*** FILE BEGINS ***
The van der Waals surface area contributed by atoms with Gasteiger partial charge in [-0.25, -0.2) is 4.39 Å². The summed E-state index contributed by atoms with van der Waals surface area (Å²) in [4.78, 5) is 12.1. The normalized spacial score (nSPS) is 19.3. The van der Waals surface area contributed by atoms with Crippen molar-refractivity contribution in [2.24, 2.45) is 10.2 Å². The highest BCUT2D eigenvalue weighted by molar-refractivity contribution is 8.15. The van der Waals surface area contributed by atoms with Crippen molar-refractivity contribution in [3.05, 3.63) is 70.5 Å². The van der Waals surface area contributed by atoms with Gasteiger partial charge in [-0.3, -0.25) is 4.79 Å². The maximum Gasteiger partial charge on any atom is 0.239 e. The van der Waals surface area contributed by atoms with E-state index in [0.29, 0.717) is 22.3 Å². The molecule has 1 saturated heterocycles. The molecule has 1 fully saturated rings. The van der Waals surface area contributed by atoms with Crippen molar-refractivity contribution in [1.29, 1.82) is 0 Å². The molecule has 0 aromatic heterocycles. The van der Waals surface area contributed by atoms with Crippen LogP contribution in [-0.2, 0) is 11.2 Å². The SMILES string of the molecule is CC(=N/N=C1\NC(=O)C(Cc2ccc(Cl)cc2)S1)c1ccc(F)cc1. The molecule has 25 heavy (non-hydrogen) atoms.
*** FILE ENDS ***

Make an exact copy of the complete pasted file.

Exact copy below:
The van der Waals surface area contributed by atoms with Gasteiger partial charge in [-0.25, -0.2) is 4.39 Å². The summed E-state index contributed by atoms with van der Waals surface area (Å²) in [4.78, 5) is 12.1. The normalized spacial score (nSPS) is 19.3. The van der Waals surface area contributed by atoms with Crippen molar-refractivity contribution in [2.24, 2.45) is 10.2 Å². The highest BCUT2D eigenvalue weighted by molar-refractivity contribution is 8.15. The van der Waals surface area contributed by atoms with Crippen molar-refractivity contribution in [3.05, 3.63) is 70.5 Å². The van der Waals surface area contributed by atoms with Gasteiger partial charge in [-0.3, -0.25) is 4.79 Å². The maximum Gasteiger partial charge on any atom is 0.239 e. The van der Waals surface area contributed by atoms with E-state index in [0.29, 0.717) is 22.3 Å². The molecule has 1 saturated heterocycles. The molecule has 1 fully saturated rings. The van der Waals surface area contributed by atoms with Crippen molar-refractivity contribution in [1.29, 1.82) is 0 Å². The molecule has 0 aromatic heterocycles. The van der Waals surface area contributed by atoms with Crippen LogP contribution in [-0.2, 0) is 11.2 Å². The SMILES string of the molecule is CC(=N/N=C1\NC(=O)C(Cc2ccc(Cl)cc2)S1)c1ccc(F)cc1. The molecule has 25 heavy (non-hydrogen) atoms.